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What Donald Trump did not say is more critical

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What Donald Trump did not say is more critical

Donald Trump's U-turn on Afghanistan and termination of the long and tortuous policy-making process are welcome. But two key elements not indicated are the length of the mission and force augmentation numbers

US President Donald Trump’s U-turn on Afghanistan and the termination of the long and tortuous policy-making process are a victory for his Generals. His disclosure at Fort Myers will be remembered not for what he said but what he did not say. Two key elements not indicated are: The length of the mission and force augmentation numbers. While Trump said US support is not unlimited and not a blank cheque, it is not time but condition specific. This deflates the Taliban joke: ‘While the Americans have the watches, we have the time’. The final product is not out-of-the-box stuff.

The happiest person on August 21, the day the Trump policy on Afghanistan was released in Kabul, was Gen John Nicholson, Commander, Operation, Resolute Force. He had been waiting for it since April and the last date given to him was July 18 but it arrived a month later. In the interim, according to the White House grapevine, Nicholson nearly lost his job. The Commander-in-Chief was so upset at his not winning the war that he wanted him replaced with National Security Advisor (NSA), Lt Gen HR McMaster.

It singles out Pakistan for its bad behaviour in providing sanctuaries to the very terrorists — the Taliban and the Haqqanis — who are killing US soldiers. It says nothing about how the US will alter the recalcitrant Pakistani behaviour in order to win an unwinnable war. Options on the table are curtailing funding, declaring Pakistan a state-sponsor of terrorism, withdrawing status of ‘most favoured non-Nato ally’, sanctioning leaders of terrorist groups and even senior Inter-Services Intelligence commanders.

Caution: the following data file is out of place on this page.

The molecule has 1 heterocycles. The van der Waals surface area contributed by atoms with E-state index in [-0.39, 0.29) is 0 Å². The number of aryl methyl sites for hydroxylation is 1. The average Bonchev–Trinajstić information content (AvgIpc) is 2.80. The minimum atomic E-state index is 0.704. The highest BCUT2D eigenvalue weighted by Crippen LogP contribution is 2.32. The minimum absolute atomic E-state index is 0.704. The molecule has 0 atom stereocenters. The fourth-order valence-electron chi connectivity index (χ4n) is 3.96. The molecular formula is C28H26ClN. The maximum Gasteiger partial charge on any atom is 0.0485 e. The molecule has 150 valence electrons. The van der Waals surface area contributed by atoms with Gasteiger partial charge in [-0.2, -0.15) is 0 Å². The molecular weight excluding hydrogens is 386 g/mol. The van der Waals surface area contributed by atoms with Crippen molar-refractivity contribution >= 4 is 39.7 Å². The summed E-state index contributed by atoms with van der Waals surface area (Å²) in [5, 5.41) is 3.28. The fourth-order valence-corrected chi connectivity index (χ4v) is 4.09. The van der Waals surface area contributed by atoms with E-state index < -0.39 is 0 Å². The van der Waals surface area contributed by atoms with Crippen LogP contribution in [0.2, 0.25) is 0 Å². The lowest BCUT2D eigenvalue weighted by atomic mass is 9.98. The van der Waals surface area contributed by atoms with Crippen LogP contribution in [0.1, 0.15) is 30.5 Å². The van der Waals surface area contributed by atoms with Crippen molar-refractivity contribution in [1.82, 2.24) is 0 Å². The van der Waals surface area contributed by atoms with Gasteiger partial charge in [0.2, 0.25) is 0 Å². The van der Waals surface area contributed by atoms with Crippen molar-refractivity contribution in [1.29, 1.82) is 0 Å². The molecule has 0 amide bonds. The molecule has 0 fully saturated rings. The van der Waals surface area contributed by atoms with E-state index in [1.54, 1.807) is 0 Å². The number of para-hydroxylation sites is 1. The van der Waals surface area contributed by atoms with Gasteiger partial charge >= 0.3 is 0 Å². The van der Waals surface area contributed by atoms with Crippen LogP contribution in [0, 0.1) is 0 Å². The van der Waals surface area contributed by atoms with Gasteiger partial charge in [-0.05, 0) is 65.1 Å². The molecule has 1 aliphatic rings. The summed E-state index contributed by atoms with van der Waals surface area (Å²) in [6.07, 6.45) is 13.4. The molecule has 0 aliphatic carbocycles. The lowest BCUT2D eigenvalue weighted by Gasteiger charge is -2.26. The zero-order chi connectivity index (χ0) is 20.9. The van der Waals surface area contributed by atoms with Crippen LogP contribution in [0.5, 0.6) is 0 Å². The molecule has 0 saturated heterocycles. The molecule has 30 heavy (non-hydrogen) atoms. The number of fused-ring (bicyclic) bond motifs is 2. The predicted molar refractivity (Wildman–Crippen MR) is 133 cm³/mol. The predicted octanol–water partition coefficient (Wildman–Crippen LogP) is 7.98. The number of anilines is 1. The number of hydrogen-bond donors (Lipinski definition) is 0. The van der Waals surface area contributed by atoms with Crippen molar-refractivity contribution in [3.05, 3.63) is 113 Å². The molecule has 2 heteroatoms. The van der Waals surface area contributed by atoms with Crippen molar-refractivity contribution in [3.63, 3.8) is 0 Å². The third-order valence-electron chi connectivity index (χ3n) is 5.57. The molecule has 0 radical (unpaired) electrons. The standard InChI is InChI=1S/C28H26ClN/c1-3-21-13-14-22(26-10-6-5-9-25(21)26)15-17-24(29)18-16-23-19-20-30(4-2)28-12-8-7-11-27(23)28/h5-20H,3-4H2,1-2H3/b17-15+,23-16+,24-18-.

Trump did not announce what measures the US will take to destroy terrorist sanctuaries on Pakistani soil other than to say that it will assist Afghanistan security forces to dismantle them. These safe-havens are vulnerable to surgical strikes by surface and by air and with use of armed drones. Will Trump sanction cross-border armed strikes that his predecessor Obama had rejected?

Lifting of restrictions on offensive operations against terrorist sanctuaries, if approved, could be a game-changer. Ideally, he wants to defeat the enemy by applying instant retribution with overwhelming force and devolving authority to battlefield commanders in contrast to centralised authority the White House exercised in the past.

Trump also said that the US is seeking an honourable and enduring outcome that might include the Taliban in a political settlement. For this, he needs to coerce Pakistan to bring the Taliban to the negotiating table, which they have done in the past. Coercion of the Taliban is also necessary to disabuse them of the notion that they will conquer Kabul. The expected 4,000 US troops enhancement with accretions in North Atlantic Treaty Organisation support will bolster the advice, assist and train capacities of Nicholson’s  team.

He was pledging last week in Kabul to annihilate the Islamic State and warned the Taliban to lay down arms and join the Afghan mainstream. He praised the Afghan Special Forces which are to be doubled from 25,000 to 50,000 and fight nearly 75 per cent of offensive operations for never losing. In the first five months of this year, 2,531 soldiers of the Afghan military were killed and 4,238 wounded. That is an average of 18 soldiers killed and 32 wounded every day. Earlier in the year, the attrition rate was much higher (29 killed) and if it is any comfort, the Taliban are taking even bigger casualties. Interestingly, 12,000 phantom soldiers are on the payroll, indicating that corruption has not declined. Meanwhile, the Taliban has vowed to make Afghanistan a graveyard for the US